Alice Through the Looking Glass
There is no magic, no wonder, just junk rehashed from a movie that was itself a rehash of Lewis Carroll, tricked out with physically unpersuasive…
2014’s U.S. release of Isao Takahata’s amazing animated swan song “The Tale of the Princess Kaguya” was a gift and a miracle in and of itself, but it’s also yielding some dividends. The first great movie of 2016, as far as U.S. releases go, is an animated picture that was made in 1991: Takahata’s breathtakingly beautiful and quietly but devastatingly moving “Only Yesterday,” seeing its first screenings here in both its original Japanese-language version and a scrupulously English-dubbed edition featuring the voice talents of Daisy Ridley, Dev Patel, and Ashley Eckstein.
“Only Yesterday” is one of a very distinguished handful of feature films that Takahata directed for Studio Ghibli, the outfit founded by Takahata’s friend and frequent collaborator Hayao Miyazaki. Takahata’s work has been marked by a determination to take on stories that U.S. viewers wouldn’t necessarily associate with animation, for instance his 1988 World War II survival drama “Grave of the Fireflies.” He’s also shown interest in expanding and changing up the aesthetic of anime, as in his 1999 “My Neighbors the Yamadas,” designed in the seemingly minimalist style of Japanese comic strips. “Kaguya,” which Takahata announced would be the last film he would direct, was a kind of grand summation of his work in terms of both form and content. “Only Yesterday” is a good companion piece for a number of reasons—like “Kaguya,” it functions as a highly sensitive and empathetic consideration of the situation of women in Japanese society—but it’s also a breathtaking work of art on its own.
There’s no fantasy or supernatural element in the movie, but that’s not to say that it entirely eschews the fantastic. The main character is a kind of young Japanese everywoman, or everywoman nonconformist. Taeko is a 27-year-old single salarywoman in 1982 Tokyo. The movie begins with her telling a work colleague that she’s off to visit relatives in the countryside. Truth is, she has no actual close relatives there, but rather has signed up to help the family of her brother-in-law’s older brother in her destination to harvest safflowers.
“I didn’t expect to bring my fifth-grade self along for the trip,” Ridley, speaking with a U.S. accent (for those keeping track, Ridley is British and speaks with her native accent in this independent film called “The Force Awakens;” her costar in that film, John Boyega, also hails from England but speaks in that film with an American accent; it’s called acting, in case this all worries you), muses on the soundtrack of the English-dubbed version. And yet here she is. On the train, Taeko relates and relives events from her childhood. Some funny and charming, but most of them sad and disturbing. The mockery of more popular girls, the awkwardness of waiting for first menstruation, the cruel coldness of a father who refuses to allow her to participate in a semi-pro theatrical endeavor. The persistent squashing of her hopes and dreams helps make her eventual adult solitude make some kind of sense, but the film is not so crude as to make an overt insistence on cause-and-effect. The movie allows Taeko to keep some secrets, in a sense. As I mentioned, there are no overt fantasy elements in the story but the animated format allows visual metaphors for feelings to come to life. On the rare occasion when fifth-grade Taeko feels like she’s floating on air, she floats, and a big pink heart appears in the sky. In the flashback sequences, Takahata’s spectacular use of negative space—the details of a softball field stretching out into a big field of white in the frame, for instance—gives a palpable sense of a world only partially regained to the senses.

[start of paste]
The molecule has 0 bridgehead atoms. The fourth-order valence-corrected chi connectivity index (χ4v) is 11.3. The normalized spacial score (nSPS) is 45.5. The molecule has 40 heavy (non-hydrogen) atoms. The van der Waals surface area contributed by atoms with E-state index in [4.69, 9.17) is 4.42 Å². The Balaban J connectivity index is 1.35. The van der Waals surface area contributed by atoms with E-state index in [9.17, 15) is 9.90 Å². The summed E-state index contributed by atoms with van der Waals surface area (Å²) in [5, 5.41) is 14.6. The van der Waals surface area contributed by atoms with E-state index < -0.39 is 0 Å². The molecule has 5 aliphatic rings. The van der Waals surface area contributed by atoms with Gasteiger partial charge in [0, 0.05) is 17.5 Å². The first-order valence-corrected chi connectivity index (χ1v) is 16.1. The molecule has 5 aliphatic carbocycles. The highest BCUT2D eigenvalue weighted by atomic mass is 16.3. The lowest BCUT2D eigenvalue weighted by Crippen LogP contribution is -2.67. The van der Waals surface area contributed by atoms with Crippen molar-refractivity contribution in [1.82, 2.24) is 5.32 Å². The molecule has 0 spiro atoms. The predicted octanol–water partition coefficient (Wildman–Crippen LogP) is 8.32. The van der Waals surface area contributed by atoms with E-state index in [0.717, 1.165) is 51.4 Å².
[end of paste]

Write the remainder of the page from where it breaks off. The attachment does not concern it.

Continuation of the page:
Once Taeko reaches her destination, she strikes up a friendship with young farmhand Toshio, with whom she talks out more of her mid-‘60s trauma. The possibility of a romance is broached, but the film’s ending, while tear-jerkingly satisfying, is … well, you ought to see it yourself. That it plays under the final credits is noteworthy.
The English language version keeps the movie intact (I actually saw it for the first time in an unsubtitled Japanese version, via a laser disc I bought in Japan in the early ‘90s, such was my Studio Ghibli fandom at the time), Beatles references and cigarette-smoking characters and all.
This message came to me from a reader named Peter Svensland. He and a fr...
Separating the artist from the art isn't as easy as it sounds.
Part two of Jana Monji's essay about the portrayal of Asian characters in cinema.